On September 15, we announced the “State of Food Security and Nutrition in the World” report, published in collaboration with five United Nations organisations, including FAO. The 144-page study shows numerous results and analyses of various dimensions and indicators, but the message is the same: after a long downward trend in the world’s hunger levels, we are now taking a step backwards.

International Day of Rural Women

On this International Day of Rural Women, the world celebrates women and girls in rural areas and the critical role they play in enhancing agricultural and rural development, improving food security and eradicating rural poverty.

Can the Kenyan Lion Kick High Enough to Be the South Korean Tiger of Africa?

In 1953 South Korea emerged from the ravages of a debilitating war, yet the total gross domestic product in nominal terms has surged 31,000 fold since 1953.

Hunger in Africa, Land of Plenty

Globally, 108 million people faced food crises in 2016, compared to about 80 million in 2015 – an increase of 35%, according to the 2017 Global Report on Food Crises. Another 123 million people were ‘stressed’, contributing to around 230 million such food insecure people in 2016, of whom 72% were in Africa.

Food for Thoughtful Health

Milk and cookies, macaroni and cheese, fish and chips. Some foods seem to match perfectly together to the point where one can’t go without the other. Food and health, while maybe not as catchy, should be viewed in the same light. Without good food it is hard to maintain good health; without good food growing practices it is difficult to maintain a healthy planet.

Stepping Forward to Lead on Indigenous Rights

When nine women farmers from the Kendeng community in Central Java encased their feet in cement blocks last year, many indigenous advocates understood how that felt. Dressed in their traditional clothing, these women protested outside the State Palace in Jakarta to block a proposed cement plant that would pollute the rivers flowing through their villages. Their livelihoods as farmers were under threat, as was their cultural heritage.

Overcoming the Challenges: Securing the World’s Food, Energy and Water

According to the United Nations estimates almost 800 million people suffer from chronic hunger (1 in every 9 persons on the planet) and a higher number (1 in 3) suffer from malnutrition. 1 in every 5 persons (1.4 billion people) have no access to electricity worldwide (living with energy poverty) whilst 1 in 10 people do not have access to clean water.  With climate change, this situation is worsening across many parts of the world.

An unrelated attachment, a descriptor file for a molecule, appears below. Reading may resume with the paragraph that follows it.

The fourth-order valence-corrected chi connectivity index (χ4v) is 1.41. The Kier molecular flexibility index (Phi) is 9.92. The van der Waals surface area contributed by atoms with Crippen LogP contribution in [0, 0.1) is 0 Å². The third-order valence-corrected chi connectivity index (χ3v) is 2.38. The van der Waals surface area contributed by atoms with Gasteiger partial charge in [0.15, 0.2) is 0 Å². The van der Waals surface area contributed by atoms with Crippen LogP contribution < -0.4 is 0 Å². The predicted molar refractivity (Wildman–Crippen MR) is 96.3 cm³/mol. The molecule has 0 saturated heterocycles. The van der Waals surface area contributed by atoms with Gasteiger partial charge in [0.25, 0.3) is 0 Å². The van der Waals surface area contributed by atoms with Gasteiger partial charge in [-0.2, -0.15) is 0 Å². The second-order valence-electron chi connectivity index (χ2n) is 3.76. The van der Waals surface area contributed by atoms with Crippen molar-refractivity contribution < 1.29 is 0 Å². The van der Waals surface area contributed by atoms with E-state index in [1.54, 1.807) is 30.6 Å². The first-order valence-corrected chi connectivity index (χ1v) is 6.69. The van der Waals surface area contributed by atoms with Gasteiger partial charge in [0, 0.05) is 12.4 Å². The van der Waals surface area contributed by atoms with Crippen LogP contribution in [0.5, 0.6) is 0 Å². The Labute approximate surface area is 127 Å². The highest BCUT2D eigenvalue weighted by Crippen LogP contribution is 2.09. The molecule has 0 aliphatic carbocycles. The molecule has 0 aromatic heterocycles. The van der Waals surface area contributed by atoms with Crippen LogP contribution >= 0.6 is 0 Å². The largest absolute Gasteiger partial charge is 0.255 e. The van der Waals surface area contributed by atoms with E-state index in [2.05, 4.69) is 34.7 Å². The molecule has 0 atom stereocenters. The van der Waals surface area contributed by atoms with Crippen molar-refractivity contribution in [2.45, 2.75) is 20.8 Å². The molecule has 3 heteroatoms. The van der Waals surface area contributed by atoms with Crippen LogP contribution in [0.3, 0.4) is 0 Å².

Women are Pivotal to Addressing Hunger, Malnutrition and Poverty

The 16th of October marks World Food Day, a reminder to the international community of the criticality of treating food security as a 21st Century priority if sustainable development, peace and security and the realisation of human rights are to be achieved.

Food Insecurity and Forced Displacement of People: Where do we Draw the Line?

The World Food Programme estimates that more than 100 million people worldwide face severe food insecurity. The situation is most severe in countries affected by conflict and violence including Afghanistan, Nigeria, Syria, South Sudan and Yemen affecting more than 40 million people. Another 22 million people in Ethiopia, Malawi, Zimbabwe, Haiti and Mozambique are affected by the adverse impact of climate change and environmental degradation.

Forcing Displaced Nigerians May Worsen Humanitarian Crisis

Haja grabbed her eight children and fled as Boko Haram set her home ablaze two years ago. Today we sit in her hut in a displacement camp, and she wonders how she is going to keep her children fed. I’ve spoken to many families in Nigeria’s north-eastern Monguno town. Their stories paint a horrifically detailed picture of the brutal violence these communities have endured over the past eight years.

Strengthening Youth Potential and the Prospects for a Better Future

Investing in youth by developing their potential through education, job creation and instilling the values that advance the cause of humanity is the most daunting, yet promising challenge facing world leaders.